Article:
Paul Tillich saw himself as “a theologian of culture” and he situated himself “on the boundary line” of theology and philosophy, theology and psychology, theology and sociological analysis etc. According to Tillich, culture asks the questions that theology seeks to answer, and the task of the theologian is to correlate the questions of culture with the answers of revelation received in religion and articulated in theology. While the influence of Tillich’s thought on Rollo May’s approach to psychotherapy and Rollo May’s writings (and vice versa) is relatively well known, this paper will explore traces of Tillich’s thought not only in Rollo May’s publications, but also in more popular writers like M. Scott Peck in his “The Road Less Traveled” trilogy as well as the writings of Eckhart Tolle. The paper will argue constructively that the concepts of “The Courage to Be,” of “The Eternal Now,” and the encounter with “Being Itself,” experienced as “The Ground and Power of Being” are concepts that ought to be recovered in existential psychotherapy, in theological anthropology and spiritual meditation.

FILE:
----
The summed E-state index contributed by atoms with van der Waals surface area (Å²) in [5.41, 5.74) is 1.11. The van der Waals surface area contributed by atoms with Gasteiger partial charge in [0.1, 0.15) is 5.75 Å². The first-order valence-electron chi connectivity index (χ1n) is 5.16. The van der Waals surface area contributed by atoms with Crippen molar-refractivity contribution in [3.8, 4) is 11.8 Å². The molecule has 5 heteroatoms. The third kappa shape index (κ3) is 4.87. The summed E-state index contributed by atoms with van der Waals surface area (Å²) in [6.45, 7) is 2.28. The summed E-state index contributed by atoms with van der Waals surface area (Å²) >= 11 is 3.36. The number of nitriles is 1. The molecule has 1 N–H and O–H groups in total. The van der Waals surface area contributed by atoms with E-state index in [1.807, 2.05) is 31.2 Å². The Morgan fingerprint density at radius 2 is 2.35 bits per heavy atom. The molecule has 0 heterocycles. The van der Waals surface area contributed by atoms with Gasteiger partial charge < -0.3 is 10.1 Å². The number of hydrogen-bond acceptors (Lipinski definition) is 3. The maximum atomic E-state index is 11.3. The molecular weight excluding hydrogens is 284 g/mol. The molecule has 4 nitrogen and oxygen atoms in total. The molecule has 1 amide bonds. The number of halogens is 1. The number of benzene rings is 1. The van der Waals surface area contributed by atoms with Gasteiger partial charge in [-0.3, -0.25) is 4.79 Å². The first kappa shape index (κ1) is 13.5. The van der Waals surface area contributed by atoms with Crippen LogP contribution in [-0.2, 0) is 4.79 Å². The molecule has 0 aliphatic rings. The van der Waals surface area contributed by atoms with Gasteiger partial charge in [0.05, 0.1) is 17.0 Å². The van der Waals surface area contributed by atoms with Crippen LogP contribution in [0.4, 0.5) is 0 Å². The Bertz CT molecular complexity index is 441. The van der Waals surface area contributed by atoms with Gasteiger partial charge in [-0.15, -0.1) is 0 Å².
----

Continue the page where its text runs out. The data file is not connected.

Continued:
• Abstract

    Paul Tillich’s three-volume Systematic Theology uses the method of correlation to philosophically explore questions of human existence and provide answers centered on Christian revelation, which reorient the questions to analyze their importance through the lens of Christian symbols. While each volume is crucial to the expansive analysis, Tillich’s work on existence and the Christ (New Being) continues to be incorporated in the works of scholars across lifestyles and disciplines. While many are drawn to New Being, others disagree with his conception and remain loyal to a more classically theist conception of Jesus. One of these communities is the Baptists of the National Baptist Convention. Their view of Jesus focuses on his other-worldly divinity and the need for human faith in that divinity. These views are quite distinct from one another and offer different analyses for issues contemporary issues that plague communities. This work aims to analyze Paul Tillich’s conception of New Being against the National Baptist Convention’s understanding of Jesus to uncover possible ways the two perspectives could respond to the social ill of Black maternal mortality.

  • Abstract